“So…did Jonesy bite your onions this morning, or did she leave your garden alone?!?” You don’t often comments like that at 7 a.m. , especially from 10-year-olds. Jack definitely takes the sting out of the heaviness in our lives at this moment.

Jack has always demonstrated great comedic timing. I first recognized this while driving him home from pre-school one afternoon. On that particular day, the pre-school had a visiting zoo and Jack was in his little car seat in the back, in his high-pitched little boy voice, regaling me with tales of his animal adventures. He shared that he had petted the pony, and I immediately asked if he had washed his hands (he’s allergic to animal hair, hence our hairless cat) and he reassured me that he did.

And then Jack proceeded onward: “So I got to ride the pony.”

Me: “You di-i-i-id?” (Said in that adult, patronizing, sing-song way of speak we do to our children.)

Jack: “And not only did I ride the pony, but I crawled up onto his back…and then I did a handstand…and then I balanced upside-down…on one finger!”

At this point, my theater of the mind was blowing circuits. I nearly drove off the road laughing at this ridiculous visual.

Mother of the Year retorted: “So what did you do for an encore!?! Blow firecrackers out of your ass?”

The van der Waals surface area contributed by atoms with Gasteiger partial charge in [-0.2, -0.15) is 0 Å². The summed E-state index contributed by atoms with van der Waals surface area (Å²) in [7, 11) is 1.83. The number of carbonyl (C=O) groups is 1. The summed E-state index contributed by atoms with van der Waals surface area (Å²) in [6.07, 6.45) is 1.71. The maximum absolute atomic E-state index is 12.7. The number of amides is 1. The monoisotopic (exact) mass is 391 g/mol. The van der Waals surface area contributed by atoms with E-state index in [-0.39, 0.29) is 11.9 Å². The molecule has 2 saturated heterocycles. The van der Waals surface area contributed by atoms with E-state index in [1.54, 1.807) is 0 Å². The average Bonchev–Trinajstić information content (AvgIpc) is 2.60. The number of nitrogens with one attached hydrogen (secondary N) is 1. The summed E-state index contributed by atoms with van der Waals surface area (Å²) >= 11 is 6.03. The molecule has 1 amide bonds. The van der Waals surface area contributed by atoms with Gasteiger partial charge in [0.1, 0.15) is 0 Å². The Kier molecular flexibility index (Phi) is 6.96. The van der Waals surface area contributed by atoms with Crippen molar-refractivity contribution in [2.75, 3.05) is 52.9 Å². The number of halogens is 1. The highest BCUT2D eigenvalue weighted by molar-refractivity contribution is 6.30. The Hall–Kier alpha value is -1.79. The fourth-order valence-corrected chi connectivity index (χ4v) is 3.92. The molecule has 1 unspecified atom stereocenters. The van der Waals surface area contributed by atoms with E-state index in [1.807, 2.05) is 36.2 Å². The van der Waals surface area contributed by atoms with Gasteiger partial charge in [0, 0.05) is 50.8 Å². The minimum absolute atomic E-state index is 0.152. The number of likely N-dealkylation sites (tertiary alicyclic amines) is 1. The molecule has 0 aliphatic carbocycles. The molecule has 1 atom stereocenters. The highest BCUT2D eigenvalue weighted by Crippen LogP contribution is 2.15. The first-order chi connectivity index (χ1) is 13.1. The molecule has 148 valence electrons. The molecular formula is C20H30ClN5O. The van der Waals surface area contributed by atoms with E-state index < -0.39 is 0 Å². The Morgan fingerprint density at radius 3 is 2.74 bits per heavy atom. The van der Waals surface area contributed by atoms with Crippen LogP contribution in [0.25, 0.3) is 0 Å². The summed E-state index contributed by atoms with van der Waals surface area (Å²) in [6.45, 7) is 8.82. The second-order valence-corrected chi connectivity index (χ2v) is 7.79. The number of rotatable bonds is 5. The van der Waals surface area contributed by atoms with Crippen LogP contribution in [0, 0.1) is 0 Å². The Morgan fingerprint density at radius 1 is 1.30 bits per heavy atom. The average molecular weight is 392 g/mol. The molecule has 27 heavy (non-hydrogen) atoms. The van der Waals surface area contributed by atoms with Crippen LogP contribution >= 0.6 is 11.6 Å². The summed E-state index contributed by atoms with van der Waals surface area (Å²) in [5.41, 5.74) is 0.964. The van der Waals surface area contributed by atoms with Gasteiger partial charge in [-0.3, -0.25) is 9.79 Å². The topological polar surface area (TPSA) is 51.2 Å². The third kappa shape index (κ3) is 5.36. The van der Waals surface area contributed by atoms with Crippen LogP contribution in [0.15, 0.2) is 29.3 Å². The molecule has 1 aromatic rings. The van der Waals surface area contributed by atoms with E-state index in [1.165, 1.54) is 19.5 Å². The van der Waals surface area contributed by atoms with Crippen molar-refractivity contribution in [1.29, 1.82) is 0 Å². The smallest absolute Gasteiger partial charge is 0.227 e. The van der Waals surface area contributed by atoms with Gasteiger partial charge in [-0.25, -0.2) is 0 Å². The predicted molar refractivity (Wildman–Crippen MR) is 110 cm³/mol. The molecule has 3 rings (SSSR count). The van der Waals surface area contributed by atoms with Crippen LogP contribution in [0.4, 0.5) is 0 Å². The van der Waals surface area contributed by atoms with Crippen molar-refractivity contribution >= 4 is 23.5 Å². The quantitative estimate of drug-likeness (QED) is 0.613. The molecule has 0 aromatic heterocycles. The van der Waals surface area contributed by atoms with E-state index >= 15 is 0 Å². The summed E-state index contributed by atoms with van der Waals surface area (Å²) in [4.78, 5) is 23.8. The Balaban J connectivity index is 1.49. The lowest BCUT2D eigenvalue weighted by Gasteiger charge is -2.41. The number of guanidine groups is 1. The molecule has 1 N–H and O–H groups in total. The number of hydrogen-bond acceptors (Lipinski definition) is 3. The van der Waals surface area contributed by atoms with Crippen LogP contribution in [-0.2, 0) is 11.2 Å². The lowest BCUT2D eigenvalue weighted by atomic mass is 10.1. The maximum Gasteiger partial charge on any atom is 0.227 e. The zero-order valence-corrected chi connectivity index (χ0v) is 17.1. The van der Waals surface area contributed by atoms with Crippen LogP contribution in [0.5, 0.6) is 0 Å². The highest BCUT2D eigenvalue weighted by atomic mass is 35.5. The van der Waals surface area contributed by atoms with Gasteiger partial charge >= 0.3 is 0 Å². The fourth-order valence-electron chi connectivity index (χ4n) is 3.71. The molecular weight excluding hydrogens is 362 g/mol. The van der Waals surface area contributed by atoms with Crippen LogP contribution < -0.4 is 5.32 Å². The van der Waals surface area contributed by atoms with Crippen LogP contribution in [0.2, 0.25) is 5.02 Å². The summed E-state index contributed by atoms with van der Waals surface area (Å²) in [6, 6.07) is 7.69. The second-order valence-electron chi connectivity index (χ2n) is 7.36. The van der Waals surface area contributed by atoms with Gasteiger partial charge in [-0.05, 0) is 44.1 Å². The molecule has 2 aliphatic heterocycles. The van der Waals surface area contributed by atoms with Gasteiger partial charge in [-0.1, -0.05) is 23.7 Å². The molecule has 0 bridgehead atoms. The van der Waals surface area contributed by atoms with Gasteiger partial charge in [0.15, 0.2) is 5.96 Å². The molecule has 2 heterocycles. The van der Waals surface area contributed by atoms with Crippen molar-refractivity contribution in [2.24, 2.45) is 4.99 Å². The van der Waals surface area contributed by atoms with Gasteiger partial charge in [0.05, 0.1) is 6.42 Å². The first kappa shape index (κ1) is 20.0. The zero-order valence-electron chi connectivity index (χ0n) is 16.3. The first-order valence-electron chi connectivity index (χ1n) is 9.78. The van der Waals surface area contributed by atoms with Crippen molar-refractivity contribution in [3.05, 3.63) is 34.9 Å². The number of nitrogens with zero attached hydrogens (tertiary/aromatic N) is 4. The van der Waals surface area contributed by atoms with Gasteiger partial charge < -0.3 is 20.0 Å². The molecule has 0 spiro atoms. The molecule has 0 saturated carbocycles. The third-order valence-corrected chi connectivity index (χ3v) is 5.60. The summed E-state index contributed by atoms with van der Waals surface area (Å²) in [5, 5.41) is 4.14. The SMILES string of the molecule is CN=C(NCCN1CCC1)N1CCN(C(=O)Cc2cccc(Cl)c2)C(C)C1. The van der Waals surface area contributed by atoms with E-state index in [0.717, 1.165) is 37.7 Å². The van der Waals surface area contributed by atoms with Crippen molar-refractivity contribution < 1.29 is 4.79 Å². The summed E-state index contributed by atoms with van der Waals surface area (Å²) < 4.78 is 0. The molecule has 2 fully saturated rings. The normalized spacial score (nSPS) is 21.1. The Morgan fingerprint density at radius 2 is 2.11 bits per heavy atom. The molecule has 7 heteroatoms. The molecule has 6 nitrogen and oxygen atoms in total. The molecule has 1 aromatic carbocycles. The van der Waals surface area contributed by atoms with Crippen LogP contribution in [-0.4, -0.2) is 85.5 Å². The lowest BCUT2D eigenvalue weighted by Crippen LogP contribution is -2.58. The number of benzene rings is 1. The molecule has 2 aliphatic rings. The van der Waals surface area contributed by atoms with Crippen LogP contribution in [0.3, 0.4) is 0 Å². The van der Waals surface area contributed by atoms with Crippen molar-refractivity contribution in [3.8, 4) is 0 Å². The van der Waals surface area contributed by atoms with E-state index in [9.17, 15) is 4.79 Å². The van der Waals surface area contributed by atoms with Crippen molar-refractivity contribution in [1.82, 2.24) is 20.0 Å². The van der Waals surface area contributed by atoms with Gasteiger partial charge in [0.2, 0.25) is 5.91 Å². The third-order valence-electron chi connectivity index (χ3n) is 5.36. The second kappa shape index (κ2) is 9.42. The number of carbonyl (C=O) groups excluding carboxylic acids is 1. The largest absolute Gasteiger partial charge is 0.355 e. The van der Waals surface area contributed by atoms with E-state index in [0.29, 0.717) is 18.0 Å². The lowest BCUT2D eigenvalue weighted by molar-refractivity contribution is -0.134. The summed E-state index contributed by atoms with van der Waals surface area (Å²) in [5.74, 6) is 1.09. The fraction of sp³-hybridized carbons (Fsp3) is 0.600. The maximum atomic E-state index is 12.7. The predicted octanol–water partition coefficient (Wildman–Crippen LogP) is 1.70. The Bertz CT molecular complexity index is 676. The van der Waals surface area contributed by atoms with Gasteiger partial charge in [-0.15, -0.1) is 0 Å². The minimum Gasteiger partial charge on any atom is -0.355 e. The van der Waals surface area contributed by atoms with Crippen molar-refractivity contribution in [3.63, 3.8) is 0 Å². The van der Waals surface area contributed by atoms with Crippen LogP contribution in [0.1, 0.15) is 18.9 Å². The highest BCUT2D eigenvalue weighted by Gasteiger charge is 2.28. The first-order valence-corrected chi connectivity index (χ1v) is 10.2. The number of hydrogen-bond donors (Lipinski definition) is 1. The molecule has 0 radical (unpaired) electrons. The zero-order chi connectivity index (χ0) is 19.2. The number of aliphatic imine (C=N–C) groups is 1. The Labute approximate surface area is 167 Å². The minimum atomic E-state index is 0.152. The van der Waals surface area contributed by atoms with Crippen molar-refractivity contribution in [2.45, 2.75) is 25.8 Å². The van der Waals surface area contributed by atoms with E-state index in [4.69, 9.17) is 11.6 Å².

To which Jack replied, without skipping a beat: “No…but the pony did!” At this point, I totally lost my shit. I could barely make the five-minute drive home, howling with laughter all of the way there. That one earned him a Dairy Queen, although he was befuddled by all of the fuss.

So when the 4th grade teacher asked him yesterday what he wanted to be when he grew up, he answered, “A comedian,” with zero hesitation, responding in that what-a-ridiculous-question tone that infers “Of course…what else would I be?!”

Jack knows if he follows this pursuit, he’ll always have an appreciative audience of at least one.

 

 

Thank You, Dad

Christmas, 2013. Dad and Jack.

Christmas, 2013. Dad and Jack.

Thank You, Dad…

Thank you, Dad, for adopting me, and for always carrying me high on your shoulders, making my three-year-old self feel like a tall princess. I can still remember the feeling of patting the top of your head, your dark hair stiff with the Aqua Net Mom liberally sprayed to make it lay right.